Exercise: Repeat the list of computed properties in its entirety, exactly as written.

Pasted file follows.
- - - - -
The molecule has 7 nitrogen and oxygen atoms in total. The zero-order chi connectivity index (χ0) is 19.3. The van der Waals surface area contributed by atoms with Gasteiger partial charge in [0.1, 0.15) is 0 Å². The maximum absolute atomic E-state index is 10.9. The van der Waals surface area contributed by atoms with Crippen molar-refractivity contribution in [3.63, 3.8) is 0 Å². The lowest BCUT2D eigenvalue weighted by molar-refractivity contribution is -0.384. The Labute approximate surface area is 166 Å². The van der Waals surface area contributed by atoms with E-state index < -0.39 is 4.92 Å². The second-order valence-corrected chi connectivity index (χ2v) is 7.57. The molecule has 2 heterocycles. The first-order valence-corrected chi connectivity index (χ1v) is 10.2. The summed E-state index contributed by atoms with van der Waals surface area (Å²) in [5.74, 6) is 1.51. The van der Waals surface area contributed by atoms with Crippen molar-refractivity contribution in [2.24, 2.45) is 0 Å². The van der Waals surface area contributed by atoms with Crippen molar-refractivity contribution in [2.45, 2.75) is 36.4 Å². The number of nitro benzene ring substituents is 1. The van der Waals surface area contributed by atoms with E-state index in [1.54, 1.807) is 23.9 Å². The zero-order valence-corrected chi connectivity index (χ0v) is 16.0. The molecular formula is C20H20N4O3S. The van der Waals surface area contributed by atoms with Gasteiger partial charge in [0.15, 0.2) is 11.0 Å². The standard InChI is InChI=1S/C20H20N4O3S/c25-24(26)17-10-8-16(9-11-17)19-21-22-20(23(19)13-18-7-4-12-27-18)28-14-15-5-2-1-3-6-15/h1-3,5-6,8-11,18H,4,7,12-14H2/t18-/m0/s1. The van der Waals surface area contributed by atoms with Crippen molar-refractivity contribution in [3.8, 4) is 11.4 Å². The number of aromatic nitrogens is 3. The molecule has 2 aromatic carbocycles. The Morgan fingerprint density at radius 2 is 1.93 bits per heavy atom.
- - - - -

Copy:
The molecule has 7 nitrogen and oxygen atoms in total. The zero-order chi connectivity index (χ0) is 19.3. The van der Waals surface area contributed by atoms with Gasteiger partial charge in [0.1, 0.15) is 0 Å². The maximum absolute atomic E-state index is 10.9. The van der Waals surface area contributed by atoms with Crippen molar-refractivity contribution in [3.63, 3.8) is 0 Å². The lowest BCUT2D eigenvalue weighted by molar-refractivity contribution is -0.384. The Labute approximate surface area is 166 Å². The van der Waals surface area contributed by atoms with E-state index < -0.39 is 4.92 Å². The second-order valence-corrected chi connectivity index (χ2v) is 7.57. The molecule has 2 heterocycles. The first-order valence-corrected chi connectivity index (χ1v) is 10.2. The summed E-state index contributed by atoms with van der Waals surface area (Å²) in [5.74, 6) is 1.51. The van der Waals surface area contributed by atoms with Crippen molar-refractivity contribution in [2.24, 2.45) is 0 Å². The van der Waals surface area contributed by atoms with Crippen molar-refractivity contribution in [2.45, 2.75) is 36.4 Å². The number of nitro benzene ring substituents is 1. The van der Waals surface area contributed by atoms with E-state index in [1.54, 1.807) is 23.9 Å². The zero-order valence-corrected chi connectivity index (χ0v) is 16.0. The molecular formula is C20H20N4O3S. The van der Waals surface area contributed by atoms with Gasteiger partial charge in [0.15, 0.2) is 11.0 Å². The standard InChI is InChI=1S/C20H20N4O3S/c25-24(26)17-10-8-16(9-11-17)19-21-22-20(23(19)13-18-7-4-12-27-18)28-14-15-5-2-1-3-6-15/h1-3,5-6,8-11,18H,4,7,12-14H2/t18-/m0/s1. The van der Waals surface area contributed by atoms with Crippen molar-refractivity contribution in [3.8, 4) is 11.4 Å². The number of aromatic nitrogens is 3. The molecule has 2 aromatic carbocycles. The Morgan fingerprint density at radius 2 is 1.93 bits per heavy atom.